Connect with us

manga

redjuice Interview | Featured News

Avatar

Published

on

 

The characters exude distinct personalities, ranging from delicate beings on the verge of disappearing softly to fierce and beautiful beasts unleashing their wild nature. Many fans appreciate the futuristic and stylish mecha designs and cyber typography.

Redjuice is a character designer and illustrator, known for bringing characters to life in works like Hatsune Miku and Guilty Crown. In February 2024, just before their solo exhibition REDBOX under the name of their own company, they answered questions about their daily life, the exhibition, and inquiries collected by TOM from overseas fans.

Through this, we catch glimpses of their artistic stance and their constant commitment to self-improvement.

This interview was recorded in February 2024

More info on redjuice merch & the REDBOX exhibition

THE FORBIDDEN GARDEN / GIRLS FROM HELL (2024)

Regarding Recent Developments

Tokyo Otaku Mode: First, could you update us on what you’ve been up to lately, redjuice-san?

redjuice: Let’s see. If we’re talking about last year, I worked on projects like IRyS1 and Proseka2, and there are still a few unreleased ones in the pipeline. So, yeah, those kinds of jobs kept me busy. Also, I got back into doujin activities after a while, so I’d say it was a pretty fulfilling year overall.

This year, starting in March, I’ve been caught up in preparations for my solo exhibition, so that’s been keeping me occupied.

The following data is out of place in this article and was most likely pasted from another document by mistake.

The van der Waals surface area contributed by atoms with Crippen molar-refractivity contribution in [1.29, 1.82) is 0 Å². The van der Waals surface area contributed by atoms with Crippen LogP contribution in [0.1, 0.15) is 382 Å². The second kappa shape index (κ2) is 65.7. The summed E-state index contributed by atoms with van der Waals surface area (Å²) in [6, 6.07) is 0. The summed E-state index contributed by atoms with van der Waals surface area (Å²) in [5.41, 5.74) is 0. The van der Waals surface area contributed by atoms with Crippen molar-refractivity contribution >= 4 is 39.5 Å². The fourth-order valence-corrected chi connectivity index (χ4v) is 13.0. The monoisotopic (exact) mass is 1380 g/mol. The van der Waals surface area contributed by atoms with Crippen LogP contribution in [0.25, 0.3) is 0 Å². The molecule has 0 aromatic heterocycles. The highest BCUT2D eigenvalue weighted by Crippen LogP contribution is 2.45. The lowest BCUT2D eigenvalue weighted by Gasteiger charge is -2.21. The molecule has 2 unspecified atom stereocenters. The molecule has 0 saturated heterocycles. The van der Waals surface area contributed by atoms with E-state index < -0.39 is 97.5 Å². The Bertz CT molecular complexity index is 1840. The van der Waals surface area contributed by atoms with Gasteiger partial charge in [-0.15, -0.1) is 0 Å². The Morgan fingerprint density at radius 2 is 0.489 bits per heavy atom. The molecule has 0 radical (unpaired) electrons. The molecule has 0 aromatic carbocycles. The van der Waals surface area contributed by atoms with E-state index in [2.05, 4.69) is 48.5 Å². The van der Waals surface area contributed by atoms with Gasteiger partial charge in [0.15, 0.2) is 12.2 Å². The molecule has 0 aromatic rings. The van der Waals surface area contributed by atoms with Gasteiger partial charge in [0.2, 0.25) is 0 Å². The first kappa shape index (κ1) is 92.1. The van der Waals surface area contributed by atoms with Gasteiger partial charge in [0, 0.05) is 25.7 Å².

TOM: Reflecting on these past few years, including these recent developments, have there been any significant changes for you as an artist?

redjuice: Hmm, over these past few years, I can’t say there’s been any specific milestone or a complete transformation in my life as an artist… It feels more like I’m constantly updating myself day by day.

TOM: Well then, have there been any changes in your personal life during that time?

redjuice: Over the past 10 years or so, there have certainly been changes. Back when I was working on Guilty Crown3, for example, I was living in Odaiba at the time. However, during the production of Guilty Crown, I moved to Mitaka, near the studio, and then moved back to Harajuku after Guilty Crown ended.

Harajuku is a pretty nice place, but living there can be tough (laughs).
After that, I moved to Kugenuma Beach in Kanagawa Prefecture when the company relocated.

That was around the time when I started getting various job offers as a creator. I was working on anime, and there was a surge in demand for illustrators due to the rise of social games, and there was a period where I was literally getting so much work every day that I had to turn some of it down.
Now, the overwhelming workload has been sorted out, and I feel like I have work that suits me better.

TOM: Since there may be those who are hearing about you for the first time in this interview, I’d like to hear a bit about your past. At what age did you start drawing?

redjuice: I really started drawing when I was about 3 or 4 years old. I would take a drawing board and go out to the river to draw, or I would copy illustrations from picture books. Also, an acquaintance of mine gave me office copy paper, which was quite valuable at the time, and I used it for doodling. That’s from around the time I was in preschool to early elementary school.